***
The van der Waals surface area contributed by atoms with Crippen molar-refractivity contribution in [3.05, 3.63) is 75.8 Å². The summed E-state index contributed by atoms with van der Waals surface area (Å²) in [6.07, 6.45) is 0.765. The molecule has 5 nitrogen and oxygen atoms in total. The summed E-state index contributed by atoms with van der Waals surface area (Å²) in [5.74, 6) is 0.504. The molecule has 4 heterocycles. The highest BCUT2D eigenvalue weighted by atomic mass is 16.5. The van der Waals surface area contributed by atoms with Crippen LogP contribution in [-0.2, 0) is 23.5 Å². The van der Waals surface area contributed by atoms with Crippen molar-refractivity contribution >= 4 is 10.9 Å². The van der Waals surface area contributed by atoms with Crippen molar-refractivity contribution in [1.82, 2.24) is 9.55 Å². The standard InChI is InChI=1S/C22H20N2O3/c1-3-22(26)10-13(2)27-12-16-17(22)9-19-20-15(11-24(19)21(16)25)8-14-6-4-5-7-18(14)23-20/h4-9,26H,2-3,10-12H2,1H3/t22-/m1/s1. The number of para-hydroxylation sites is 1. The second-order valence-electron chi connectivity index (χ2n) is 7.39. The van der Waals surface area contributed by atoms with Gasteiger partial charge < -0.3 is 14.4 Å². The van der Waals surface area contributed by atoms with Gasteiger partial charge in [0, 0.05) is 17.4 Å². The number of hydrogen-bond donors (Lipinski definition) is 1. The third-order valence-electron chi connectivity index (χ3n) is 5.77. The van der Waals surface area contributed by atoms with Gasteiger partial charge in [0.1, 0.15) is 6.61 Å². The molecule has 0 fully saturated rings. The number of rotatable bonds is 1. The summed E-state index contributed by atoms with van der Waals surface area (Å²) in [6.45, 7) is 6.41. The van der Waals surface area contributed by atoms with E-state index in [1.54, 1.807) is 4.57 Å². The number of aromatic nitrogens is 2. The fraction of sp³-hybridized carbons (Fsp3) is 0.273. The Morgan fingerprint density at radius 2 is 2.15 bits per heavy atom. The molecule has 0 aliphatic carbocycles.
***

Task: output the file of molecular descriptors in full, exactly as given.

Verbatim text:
The van der Waals surface area contributed by atoms with Crippen molar-refractivity contribution in [3.05, 3.63) is 75.8 Å². The summed E-state index contributed by atoms with van der Waals surface area (Å²) in [6.07, 6.45) is 0.765. The molecule has 5 nitrogen and oxygen atoms in total. The summed E-state index contributed by atoms with van der Waals surface area (Å²) in [5.74, 6) is 0.504. The molecule has 4 heterocycles. The highest BCUT2D eigenvalue weighted by atomic mass is 16.5. The van der Waals surface area contributed by atoms with Crippen LogP contribution in [-0.2, 0) is 23.5 Å². The van der Waals surface area contributed by atoms with Crippen molar-refractivity contribution >= 4 is 10.9 Å². The van der Waals surface area contributed by atoms with Crippen molar-refractivity contribution in [1.82, 2.24) is 9.55 Å². The standard InChI is InChI=1S/C22H20N2O3/c1-3-22(26)10-13(2)27-12-16-17(22)9-19-20-15(11-24(19)21(16)25)8-14-6-4-5-7-18(14)23-20/h4-9,26H,2-3,10-12H2,1H3/t22-/m1/s1. The number of para-hydroxylation sites is 1. The second-order valence-electron chi connectivity index (χ2n) is 7.39. The van der Waals surface area contributed by atoms with Gasteiger partial charge < -0.3 is 14.4 Å². The van der Waals surface area contributed by atoms with Gasteiger partial charge in [0, 0.05) is 17.4 Å². The number of hydrogen-bond donors (Lipinski definition) is 1. The third-order valence-electron chi connectivity index (χ3n) is 5.77. The van der Waals surface area contributed by atoms with Gasteiger partial charge in [0.1, 0.15) is 6.61 Å². The molecule has 0 fully saturated rings. The number of rotatable bonds is 1. The summed E-state index contributed by atoms with van der Waals surface area (Å²) in [6.45, 7) is 6.41. The van der Waals surface area contributed by atoms with E-state index in [1.54, 1.807) is 4.57 Å². The number of aromatic nitrogens is 2. The fraction of sp³-hybridized carbons (Fsp3) is 0.273. The Morgan fingerprint density at radius 2 is 2.15 bits per heavy atom. The molecule has 0 aliphatic carbocycles.